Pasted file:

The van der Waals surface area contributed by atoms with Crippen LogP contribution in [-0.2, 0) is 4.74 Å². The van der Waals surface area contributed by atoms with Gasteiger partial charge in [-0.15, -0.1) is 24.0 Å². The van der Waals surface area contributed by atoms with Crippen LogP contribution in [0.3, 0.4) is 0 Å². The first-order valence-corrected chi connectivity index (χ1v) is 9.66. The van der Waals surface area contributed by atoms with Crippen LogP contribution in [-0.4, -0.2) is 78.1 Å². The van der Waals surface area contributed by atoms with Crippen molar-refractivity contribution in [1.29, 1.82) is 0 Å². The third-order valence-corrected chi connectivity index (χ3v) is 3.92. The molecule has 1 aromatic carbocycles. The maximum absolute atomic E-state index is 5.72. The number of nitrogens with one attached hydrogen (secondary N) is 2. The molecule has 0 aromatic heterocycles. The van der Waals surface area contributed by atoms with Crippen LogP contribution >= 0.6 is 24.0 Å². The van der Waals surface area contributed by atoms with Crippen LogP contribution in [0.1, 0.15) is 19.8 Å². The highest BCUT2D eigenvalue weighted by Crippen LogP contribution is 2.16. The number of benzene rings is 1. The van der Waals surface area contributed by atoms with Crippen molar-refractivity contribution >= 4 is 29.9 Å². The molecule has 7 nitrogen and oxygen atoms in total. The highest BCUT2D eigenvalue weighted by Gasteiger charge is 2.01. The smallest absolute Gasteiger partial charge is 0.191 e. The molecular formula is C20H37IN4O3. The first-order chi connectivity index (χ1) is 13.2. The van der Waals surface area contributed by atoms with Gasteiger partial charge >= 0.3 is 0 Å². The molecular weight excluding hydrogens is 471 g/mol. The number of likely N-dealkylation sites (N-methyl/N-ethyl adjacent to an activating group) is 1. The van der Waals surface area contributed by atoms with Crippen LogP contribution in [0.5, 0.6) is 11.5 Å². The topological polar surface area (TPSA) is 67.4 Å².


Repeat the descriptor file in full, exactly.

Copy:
The van der Waals surface area contributed by atoms with Crippen LogP contribution in [-0.2, 0) is 4.74 Å². The van der Waals surface area contributed by atoms with Gasteiger partial charge in [-0.15, -0.1) is 24.0 Å². The van der Waals surface area contributed by atoms with Crippen LogP contribution in [0.3, 0.4) is 0 Å². The first-order valence-corrected chi connectivity index (χ1v) is 9.66. The van der Waals surface area contributed by atoms with Crippen LogP contribution in [-0.4, -0.2) is 78.1 Å². The van der Waals surface area contributed by atoms with Crippen molar-refractivity contribution in [1.29, 1.82) is 0 Å². The third-order valence-corrected chi connectivity index (χ3v) is 3.92. The molecule has 1 aromatic carbocycles. The maximum absolute atomic E-state index is 5.72. The number of nitrogens with one attached hydrogen (secondary N) is 2. The molecule has 0 aromatic heterocycles. The van der Waals surface area contributed by atoms with Crippen LogP contribution >= 0.6 is 24.0 Å². The van der Waals surface area contributed by atoms with Crippen LogP contribution in [0.1, 0.15) is 19.8 Å². The highest BCUT2D eigenvalue weighted by Crippen LogP contribution is 2.16. The number of benzene rings is 1. The van der Waals surface area contributed by atoms with Crippen molar-refractivity contribution >= 4 is 29.9 Å². The molecule has 7 nitrogen and oxygen atoms in total. The highest BCUT2D eigenvalue weighted by Gasteiger charge is 2.01. The smallest absolute Gasteiger partial charge is 0.191 e. The molecular formula is C20H37IN4O3. The first-order chi connectivity index (χ1) is 13.2. The van der Waals surface area contributed by atoms with Gasteiger partial charge >= 0.3 is 0 Å². The molecular weight excluding hydrogens is 471 g/mol. The number of likely N-dealkylation sites (N-methyl/N-ethyl adjacent to an activating group) is 1. The van der Waals surface area contributed by atoms with Crippen LogP contribution in [0.5, 0.6) is 11.5 Å². The topological polar surface area (TPSA) is 67.4 Å².